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August 2, 2014

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California shark bite victim feared for his life

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Laura Joyce / goofyfootphotography.com

Two men carry a swimmer, second from right, after he was bitten by a great white shark, as lifeguards close in at left in the ocean off Southern California’s Manhattan Beach on Saturday, July 5, 2014.

MANHATTAN BEACH, Calif. — Steven Robles was an hour into his regular weekend swim off some of Southern California's most popular beaches when he came face-to-face with a great white shark.

The 7-foot-long juvenile had been trying to free itself from a fisherman's hook for about half an hour.

"It came up to the surface, it looked at me and attacked me right on the side of my chest," Robles told KABC-TV. "That all happened within two seconds, I saw the eyes of the shark as I was seeing it swim toward me. It lunged at my chest, and it locked into my chest."

As a reflex, he tried to pry open the shark's mouth.

"I was like, 'Oh my God, this is it. Oh my God, I'm going to die. This is really, this is it,'" Robles told CNN.

And then, just as quickly as it struck, the shark let go and swam away.

Robles was familiar with the waters of the Southern California coast. His Saturday morning routine included a swim from Hermosa Beach north to Manhattan Beach with fellow amateur distance swimmers, and last summer he completed a difficult swim approximately 20 miles from Santa Catalina Island to the Rancho Palos Verdes peninsula to raise money for a school in Nicaragua.

Robles had been going for 2 miles with about a dozen friends Saturday when he encountered the shark around 9:30 a.m., fellow swimmer Nader Nejadhashemi said Sunday.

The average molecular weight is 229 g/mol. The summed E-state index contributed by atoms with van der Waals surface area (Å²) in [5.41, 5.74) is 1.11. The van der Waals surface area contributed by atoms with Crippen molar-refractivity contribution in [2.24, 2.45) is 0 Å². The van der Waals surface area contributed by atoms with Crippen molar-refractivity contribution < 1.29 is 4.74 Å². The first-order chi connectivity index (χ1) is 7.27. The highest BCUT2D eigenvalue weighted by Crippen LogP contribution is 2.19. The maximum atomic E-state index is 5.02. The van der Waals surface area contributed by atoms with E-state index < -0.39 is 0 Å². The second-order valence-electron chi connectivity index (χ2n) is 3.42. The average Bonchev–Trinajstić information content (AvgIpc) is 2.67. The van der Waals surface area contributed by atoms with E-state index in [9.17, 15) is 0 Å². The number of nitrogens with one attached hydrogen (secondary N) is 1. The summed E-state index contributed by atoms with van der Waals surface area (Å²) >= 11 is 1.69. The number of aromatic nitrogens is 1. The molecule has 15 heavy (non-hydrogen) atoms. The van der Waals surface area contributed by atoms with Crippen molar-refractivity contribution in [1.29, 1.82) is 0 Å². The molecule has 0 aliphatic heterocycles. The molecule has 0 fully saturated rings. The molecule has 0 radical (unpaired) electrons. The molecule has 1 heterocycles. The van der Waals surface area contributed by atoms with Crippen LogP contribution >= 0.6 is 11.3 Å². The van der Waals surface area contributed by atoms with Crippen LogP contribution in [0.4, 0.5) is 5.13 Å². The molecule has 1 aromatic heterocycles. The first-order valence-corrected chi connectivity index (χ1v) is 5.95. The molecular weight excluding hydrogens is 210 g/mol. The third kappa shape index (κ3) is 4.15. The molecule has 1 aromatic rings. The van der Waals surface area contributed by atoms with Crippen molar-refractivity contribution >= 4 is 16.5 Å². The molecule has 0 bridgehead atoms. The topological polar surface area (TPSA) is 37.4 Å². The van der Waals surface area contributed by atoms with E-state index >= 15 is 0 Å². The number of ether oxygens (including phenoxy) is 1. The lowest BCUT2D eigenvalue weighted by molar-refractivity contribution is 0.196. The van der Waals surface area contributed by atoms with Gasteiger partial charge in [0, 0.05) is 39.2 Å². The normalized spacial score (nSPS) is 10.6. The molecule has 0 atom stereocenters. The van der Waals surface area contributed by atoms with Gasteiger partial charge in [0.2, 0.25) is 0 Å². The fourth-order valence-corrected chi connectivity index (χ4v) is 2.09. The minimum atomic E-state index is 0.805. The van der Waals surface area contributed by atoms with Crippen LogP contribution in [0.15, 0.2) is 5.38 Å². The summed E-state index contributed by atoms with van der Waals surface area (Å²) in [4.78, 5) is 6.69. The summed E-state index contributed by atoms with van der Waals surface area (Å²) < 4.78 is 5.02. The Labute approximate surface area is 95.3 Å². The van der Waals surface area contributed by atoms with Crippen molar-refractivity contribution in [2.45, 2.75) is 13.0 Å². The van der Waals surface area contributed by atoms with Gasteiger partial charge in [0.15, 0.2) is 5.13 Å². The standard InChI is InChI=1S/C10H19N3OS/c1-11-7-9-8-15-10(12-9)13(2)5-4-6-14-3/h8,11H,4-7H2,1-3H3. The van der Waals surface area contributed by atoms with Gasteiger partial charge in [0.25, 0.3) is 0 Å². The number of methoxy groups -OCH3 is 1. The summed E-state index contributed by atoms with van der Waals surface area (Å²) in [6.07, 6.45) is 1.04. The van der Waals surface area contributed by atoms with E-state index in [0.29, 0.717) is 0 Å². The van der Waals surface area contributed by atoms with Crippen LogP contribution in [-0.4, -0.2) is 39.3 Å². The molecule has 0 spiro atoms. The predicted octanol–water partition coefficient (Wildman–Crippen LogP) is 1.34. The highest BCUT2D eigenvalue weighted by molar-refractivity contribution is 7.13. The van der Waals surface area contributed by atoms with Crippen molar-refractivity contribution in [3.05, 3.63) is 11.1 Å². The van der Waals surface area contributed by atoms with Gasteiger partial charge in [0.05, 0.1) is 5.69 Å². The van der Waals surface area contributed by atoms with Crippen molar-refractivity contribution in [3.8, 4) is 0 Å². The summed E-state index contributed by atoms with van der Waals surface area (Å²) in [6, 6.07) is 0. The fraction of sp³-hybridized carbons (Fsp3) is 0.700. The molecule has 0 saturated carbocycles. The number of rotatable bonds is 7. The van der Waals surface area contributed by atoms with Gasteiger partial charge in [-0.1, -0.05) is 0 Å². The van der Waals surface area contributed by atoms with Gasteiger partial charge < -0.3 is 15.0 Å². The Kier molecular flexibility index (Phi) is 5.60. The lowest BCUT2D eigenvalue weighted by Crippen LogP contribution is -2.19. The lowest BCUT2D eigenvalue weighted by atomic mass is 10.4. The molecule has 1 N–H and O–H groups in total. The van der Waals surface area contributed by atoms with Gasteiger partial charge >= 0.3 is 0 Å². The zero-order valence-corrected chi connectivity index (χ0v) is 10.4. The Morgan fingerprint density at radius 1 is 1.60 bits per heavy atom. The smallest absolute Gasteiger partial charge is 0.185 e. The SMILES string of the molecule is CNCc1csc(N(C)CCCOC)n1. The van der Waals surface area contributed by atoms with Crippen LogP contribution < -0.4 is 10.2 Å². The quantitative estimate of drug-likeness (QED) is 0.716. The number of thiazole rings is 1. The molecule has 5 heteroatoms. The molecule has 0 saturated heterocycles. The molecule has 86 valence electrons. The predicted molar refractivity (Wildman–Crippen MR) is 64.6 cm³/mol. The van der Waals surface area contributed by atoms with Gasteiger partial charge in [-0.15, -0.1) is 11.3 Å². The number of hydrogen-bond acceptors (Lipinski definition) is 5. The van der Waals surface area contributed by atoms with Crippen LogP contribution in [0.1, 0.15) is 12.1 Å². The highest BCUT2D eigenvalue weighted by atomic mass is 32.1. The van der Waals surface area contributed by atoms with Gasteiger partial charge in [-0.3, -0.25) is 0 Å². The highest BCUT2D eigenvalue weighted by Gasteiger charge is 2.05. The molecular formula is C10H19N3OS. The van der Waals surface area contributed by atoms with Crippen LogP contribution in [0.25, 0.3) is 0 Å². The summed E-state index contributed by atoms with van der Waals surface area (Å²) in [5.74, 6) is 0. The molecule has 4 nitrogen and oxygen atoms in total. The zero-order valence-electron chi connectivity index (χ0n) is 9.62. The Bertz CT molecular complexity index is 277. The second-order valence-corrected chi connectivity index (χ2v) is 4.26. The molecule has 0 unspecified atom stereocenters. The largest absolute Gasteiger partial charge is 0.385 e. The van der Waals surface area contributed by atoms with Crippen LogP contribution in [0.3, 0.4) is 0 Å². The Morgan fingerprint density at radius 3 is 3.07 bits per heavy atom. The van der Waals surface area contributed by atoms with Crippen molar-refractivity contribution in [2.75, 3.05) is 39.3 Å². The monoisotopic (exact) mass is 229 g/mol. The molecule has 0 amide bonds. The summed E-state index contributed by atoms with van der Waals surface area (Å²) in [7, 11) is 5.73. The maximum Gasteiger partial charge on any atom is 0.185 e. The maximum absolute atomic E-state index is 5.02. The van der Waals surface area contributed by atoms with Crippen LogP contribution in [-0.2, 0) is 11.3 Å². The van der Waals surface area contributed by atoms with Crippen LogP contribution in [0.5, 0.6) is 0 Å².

"He said 'I've been bit,' and he was screaming," said Nejadhashemi, who didn't see the shark even though he was just 5 feet away.

At first Nejadhashemi thought it must be a cramp. "Then," he said, "I saw the blood."

Nejadhashemi reached his friend and checked that "all his extremities were intact," then comforted him as others in the group flagged a nearby paddle boarder.

"I don't know how we managed to push him on the paddle board but we did," he said. Once several surfers came over to help pull the board in, Robles was on his way to the shore, where paramedics treated his wounds.

He was taken to the hospital but by Sunday morning had been released. Robles did not return messages left Sunday at several numbers listed under his name.

The shark remained in the area for about 20 minutes and then disappeared into the murky water, said Rick Flores, a Los Angeles County Fire Department spokesman. The beaches — crowded for the warm holiday weekend — remained open, but a mile-long stretch was temporarily off-limits to swimmers. Police also prohibited fishing from the pier where the fisherman hooked the shark until Tuesday.

It's illegal to fish for great white sharks. The fisherman told several local media that he was trying to catch a bat ray, not a shark, and that he didn't cut the line sooner because of how many swimmers were in the water. It wasn't immediately clear whether the wildlife officials were investigating; a department spokeswoman did not return calls seeking comment.

Shark sightings are on the rise at some Southern California beaches, especially in the waters off Manhattan Beach, which is a popular spot for surfers and paddle boarders but also has long been identified as a pupping ground for white sharks. A life-sized model of a white shark is displayed outside an aquarium on the pier, with an explanation that juvenile sharks are common in the area.

Shark attacks are rare. Since 1950, there have been 101 great white shark attacks on humans off California — 13 of them resulted in deaths, the state Department of Fish and Wildlife said.

Also Saturday morning, about 200 miles up the California coast, an unidentified shark bit a surfer's board in the Pacific off Oceano. Teeth marks suggested the shark was about 8 feet, said Brent Marshall, superintendent of the Oceano Dunes state park district. The surfer was uninjured.

On Sunday, Manhattan beach was again crowded, and surfers sat offshore in the water on another warm day.

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